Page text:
The Judge Frank M. Johnson, Jr. Institute Hosts Teachers for 2022 Scholars Conferences 

Conference attendees in courtroom seminar

The Judge Frank M. Johnson, Jr. Institute hosted two conferences for teachers this summer at the Frank Johnson Courthouse, with the help of judges, attorneys, and others from the Middle District of Alabama.

The teachers attended the Johnson Institute Scholars conferences to learn about the U.S. Constitution, independent judiciary, and historic cases of the Middle District of Alabama. The teachers will take the knowledge they gained back to the classroom to share with their students and colleagues.

"This is the best conference/seminar/forum I have ever attended,” said Richard Englar, a high school teacher from Maryville Preparatory School in Lutherville, Maryland—one of several out-of-state teachers who traveled to Montgomery in June for the experience. “It will be extremely useful when I teach my Government class this fall.”

The conferences were the first of what will be regular, in-person events hosted by the Johnson Institute for middle and high school teachers of government, civics, history, and related social studies subjects. More than 40 teachers attended this summer’s two conferences from as close by as Montgomery and as far away as Ohio.

Over multiple days, (June 21-22 and July 27-29), the teachers met with judges and other legal experts to discuss the Constitution, how the legal system works, and related topics. The groups took a bus tour of historic sites in Montgomery, and interacted with a judge and volunteer attorneys in a mock hearing workshop designed by the federal courts for high school students called Civil Discourse and Difficult Decisions.

“This was a phenomenal experience as it permitted teachers to visualize and experience the process learners would experience with mock trials,” said Patricia Ray, an eighth-grade history teacher at Goodwyn Middle School in Montgomery, AL, following the CD3 workshop in July. Ray added that the workshop would allow her to strengthen her instructional capacity.

As part of the conference, the Johnson Institute provided teachers with in-depth resources on historic Constitutional court cases decided in the Middle District. This included Browder v. Gayle, the case stemming from the events that led to the Montgomery Bus Boycott, and Williams v. Wallace, which led to authorization of the Selma March.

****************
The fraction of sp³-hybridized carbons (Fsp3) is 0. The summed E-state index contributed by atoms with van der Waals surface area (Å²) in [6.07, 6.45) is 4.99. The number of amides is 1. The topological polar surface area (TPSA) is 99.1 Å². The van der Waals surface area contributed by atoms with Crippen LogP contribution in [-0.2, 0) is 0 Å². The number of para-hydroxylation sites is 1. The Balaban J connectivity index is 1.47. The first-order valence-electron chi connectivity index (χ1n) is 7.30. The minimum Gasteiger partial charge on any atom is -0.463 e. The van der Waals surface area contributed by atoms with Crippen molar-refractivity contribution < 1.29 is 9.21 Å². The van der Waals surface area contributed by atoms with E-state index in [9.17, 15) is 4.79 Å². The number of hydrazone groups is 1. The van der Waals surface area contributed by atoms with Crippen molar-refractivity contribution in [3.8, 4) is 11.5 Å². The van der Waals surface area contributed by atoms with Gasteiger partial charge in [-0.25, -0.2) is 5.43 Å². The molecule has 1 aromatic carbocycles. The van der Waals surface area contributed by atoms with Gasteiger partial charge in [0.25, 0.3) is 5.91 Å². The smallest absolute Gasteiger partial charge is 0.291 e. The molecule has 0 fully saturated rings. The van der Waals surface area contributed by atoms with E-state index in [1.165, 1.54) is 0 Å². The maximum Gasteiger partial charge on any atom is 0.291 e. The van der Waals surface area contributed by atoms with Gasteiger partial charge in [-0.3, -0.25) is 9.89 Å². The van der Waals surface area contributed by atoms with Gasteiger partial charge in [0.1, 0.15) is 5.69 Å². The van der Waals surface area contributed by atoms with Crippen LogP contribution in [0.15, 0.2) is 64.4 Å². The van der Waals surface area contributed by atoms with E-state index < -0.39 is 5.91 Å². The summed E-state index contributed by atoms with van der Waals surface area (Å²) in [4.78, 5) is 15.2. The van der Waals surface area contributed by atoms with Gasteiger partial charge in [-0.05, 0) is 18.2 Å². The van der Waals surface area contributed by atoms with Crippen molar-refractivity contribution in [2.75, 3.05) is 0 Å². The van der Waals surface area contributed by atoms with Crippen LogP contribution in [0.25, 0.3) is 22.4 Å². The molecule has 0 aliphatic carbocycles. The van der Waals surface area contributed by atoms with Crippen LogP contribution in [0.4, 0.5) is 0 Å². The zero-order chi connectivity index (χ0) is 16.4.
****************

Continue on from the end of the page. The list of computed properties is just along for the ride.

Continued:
Sessions included explanations of the “anatomy” of civil and criminal cases with guest speakers, a viewing of sentencings, and discussions of methods for teaching about court cases from an expert teacher. 

“All of the presenters here were awesome. Not only was the information incredibly engaging, the dynamic of the judge and attorneys and their candor in describing the process of adjudicating criminal cases was the appropriate level of depth,” said Barbara Waltsgott, an AP Government teacher at Baker High School in Mobile, AL, following “Anatomy of a Criminal Case” at the June session, led by a magistrate judge and including attorneys from the Department of Justice and the Federal Defenders office.

During the bus tour, attendees visited historic locations in Montgomery, including Dr. Martin Luther King, Jr.'s former home and Holt Street Baptist Church, where the first mass meeting was held to organize the Montgomery Bus Boycott. 

Senior District Judge Keith Watkins, a charter member of the Johnson Institute board, helped to plan the conference based on his experience observing the Montana Judicial Institute for teachers hosted by the District of Montana in Missoula. 

The Johnson Institute will host the Scholars conferences again next summer for middle and high school teachers. Teachers interested in attending and others interested in the Johnson Institute’s work can stay up to date by signing up for email updates from the Johnson Institute.